Genealogy and family history always turns up some interesting stories. Perhaps the most intriguing story in my family is that of the Edwards Fortune.
I first heard the story when I was a young boy. One night I was sat in front of the television watching a show called Find a Fortune hosted by Carol Vorderman. The show operated on the premise of reuniting unclaimed fortunes with their lost heirs. The episode on that particular night featured the story of the Edwards Fortune which went something a bit like this…
There was once a pirate captain named Robert Edwards. Edwards was granted seventy-seven acres of land in Manhattan as a reward for his service to the Crown, namely for disrupting the Spanish shipping lanes. Because Edwards had no immediate use for the land he leased it to the brothers John and George Cruger who were vestrymen of the Trinity Church. He leased it to the brothers for ninety-nine years on the condition that the land would revert back to the family once the lease had expired. However, after the ninety-nine years had elapsed the land did not revert back to the Edwards family. Instead, it stayed in the possession of Trinity Church who insists that no lease ever existed and the land was gifted to them by Queen Anne. To this very day, the descendants of Robert Edwards claim that the family has been robbed of a massive property fortune.
One might be forgiven for thinking this was one of those tall tales. For me, the tale was about to grow a few feet taller. My nan, who was childminding that night, told me that my grandfather had told her the same story. Needless to say, I didn’t really think much of the story.
During my mid-twenties I developed a keen interest in genealogy and family history. Whilst researching my maternal lineage I discovered that I did indeed have ancestors surnamed Edwards. Whilst this could be a complete coincidence I began to wonder if there was there any truth to the story after all. It would be impressive if there was a nugget of truth to it. After all, not everyone can say they’re descended from a pirate, can they?
Digging around on the internet I found out that the Edwards Fortune story was relevant to hundreds of people around the world. The search results included newspaper articles, genealogy forums and there was even a Wikipedia page about Robert Edwards. Perhaps the most significant result I found was the ‘Edwards Millions’ which was an official document written by the old Glamorgan Record Office detailing the case. More importantly the Edwards Millions provided me with a lead by referring to several documents which are now held at the Glamorgan Archives in Cardiff.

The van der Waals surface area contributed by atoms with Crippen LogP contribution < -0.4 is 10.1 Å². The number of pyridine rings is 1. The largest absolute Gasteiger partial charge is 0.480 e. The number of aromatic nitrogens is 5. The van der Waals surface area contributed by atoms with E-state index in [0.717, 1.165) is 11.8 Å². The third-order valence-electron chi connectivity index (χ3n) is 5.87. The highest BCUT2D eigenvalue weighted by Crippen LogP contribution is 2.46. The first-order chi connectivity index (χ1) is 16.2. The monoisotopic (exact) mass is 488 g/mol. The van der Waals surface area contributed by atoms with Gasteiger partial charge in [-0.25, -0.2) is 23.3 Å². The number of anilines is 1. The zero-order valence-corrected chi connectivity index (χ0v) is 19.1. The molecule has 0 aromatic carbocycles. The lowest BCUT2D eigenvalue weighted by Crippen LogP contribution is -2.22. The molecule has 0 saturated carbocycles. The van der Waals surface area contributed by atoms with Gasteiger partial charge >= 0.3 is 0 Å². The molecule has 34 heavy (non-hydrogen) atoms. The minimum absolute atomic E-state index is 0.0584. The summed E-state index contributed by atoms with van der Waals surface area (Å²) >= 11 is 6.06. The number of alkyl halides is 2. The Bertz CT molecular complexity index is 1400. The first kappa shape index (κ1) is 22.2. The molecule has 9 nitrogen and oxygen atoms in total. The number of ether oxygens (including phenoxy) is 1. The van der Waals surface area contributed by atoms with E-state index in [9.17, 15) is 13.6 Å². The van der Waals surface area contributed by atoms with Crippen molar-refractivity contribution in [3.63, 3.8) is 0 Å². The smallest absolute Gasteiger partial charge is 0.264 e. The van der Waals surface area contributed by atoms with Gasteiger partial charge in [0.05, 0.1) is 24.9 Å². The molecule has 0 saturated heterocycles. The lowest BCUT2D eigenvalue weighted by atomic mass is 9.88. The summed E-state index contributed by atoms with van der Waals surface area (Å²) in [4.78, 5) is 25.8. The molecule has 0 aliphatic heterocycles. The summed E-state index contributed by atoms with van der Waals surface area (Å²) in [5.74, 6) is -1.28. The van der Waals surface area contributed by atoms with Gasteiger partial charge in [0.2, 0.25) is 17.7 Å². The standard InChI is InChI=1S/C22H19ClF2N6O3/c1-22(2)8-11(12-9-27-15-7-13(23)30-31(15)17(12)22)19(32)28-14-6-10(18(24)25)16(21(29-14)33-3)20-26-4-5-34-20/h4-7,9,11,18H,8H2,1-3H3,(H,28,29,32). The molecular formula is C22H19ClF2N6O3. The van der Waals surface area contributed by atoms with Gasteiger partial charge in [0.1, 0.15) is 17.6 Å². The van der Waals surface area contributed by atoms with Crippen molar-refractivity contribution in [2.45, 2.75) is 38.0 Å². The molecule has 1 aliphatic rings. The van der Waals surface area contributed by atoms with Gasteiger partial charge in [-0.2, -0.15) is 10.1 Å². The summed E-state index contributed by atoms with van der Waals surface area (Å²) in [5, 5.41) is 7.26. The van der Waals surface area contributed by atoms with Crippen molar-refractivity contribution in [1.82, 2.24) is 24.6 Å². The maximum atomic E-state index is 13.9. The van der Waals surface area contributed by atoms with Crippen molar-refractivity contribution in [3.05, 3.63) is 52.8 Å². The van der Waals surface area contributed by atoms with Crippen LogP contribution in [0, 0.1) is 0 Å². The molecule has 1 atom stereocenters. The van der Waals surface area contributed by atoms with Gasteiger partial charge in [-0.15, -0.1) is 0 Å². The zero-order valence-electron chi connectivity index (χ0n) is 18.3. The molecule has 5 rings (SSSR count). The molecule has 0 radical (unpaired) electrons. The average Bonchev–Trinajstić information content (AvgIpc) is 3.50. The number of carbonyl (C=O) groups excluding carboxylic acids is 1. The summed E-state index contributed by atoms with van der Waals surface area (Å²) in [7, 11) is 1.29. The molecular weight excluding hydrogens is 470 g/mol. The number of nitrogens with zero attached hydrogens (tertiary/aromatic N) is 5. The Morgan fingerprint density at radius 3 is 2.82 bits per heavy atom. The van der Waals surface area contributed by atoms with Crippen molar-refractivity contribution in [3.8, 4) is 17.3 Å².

The Edwards Lease
A few years ago I managed to visit the Glamorgan Archives and saw many of the records that they had available there. The record immediately stood out was the Edwards’ lease (see below).
‘Know all men by these present, that I, Robert Edwards, on this day lease to John and George Cruger, 77 acres, 3 rods and 32 perches, beginning at a stake set in the ground at high-water mark near Beatavers Kittleje and running East along Prince Street 1,000 feet, thence North-Westerly in a zig-zag course along part of Old Jan’s land to Christopher Street 2,500 feet, thence along Christopher Street to the high-water mark 547 feet, thence South along the Hudson River following the line of the high-water mark, 2,276 feet to the point and place of beginning.
Said land being leased for 99 years at 1,000 pounds and a Pepper Corn rent yearly, rental. Said land to be held by said John and George Cruger or by their heirs, so long as contract is filled, otherwise it must revert to me or my living heirs, and at the expiration of the 99-year lease, said land together with all such improvements shall revert to my living heirs, which will be the descendants of my brothers and sisters, which are as follows: Thomas Edwards, Robert Edwards, Joshua Edwards, William Edwards, Martha Edwards and John Edwards.
Witness my hand this June 1st, 1778
John Cruger, George Cruger, Anthony Barclay, Nichols Bayard’
(David Clark, 1962)
If nothing else the Edwards lease is an interesting document. It stipulates the extent of Edwards’ land and the terms of the lease. Unfortunately, the Edwards lease is not original. In fact, it’s not even a copy of the original but a copy of a copy. According to the catalogue notes the lease was originally in the possession of the Vaughan family of Whitchurch, Cardiff. The Vaughan family claimed descent from Robert Edwards and they were apparently involved in legal cases disputing the ownership of the land in Manhattan during the 1950s. At some point, the Edwards lease was brought into the collection of a local historian called David Clark. Clark’s collection, including the lease, was eventually deposited in the Glamorgan Archives.
The Edwards Claimants Association of South Wales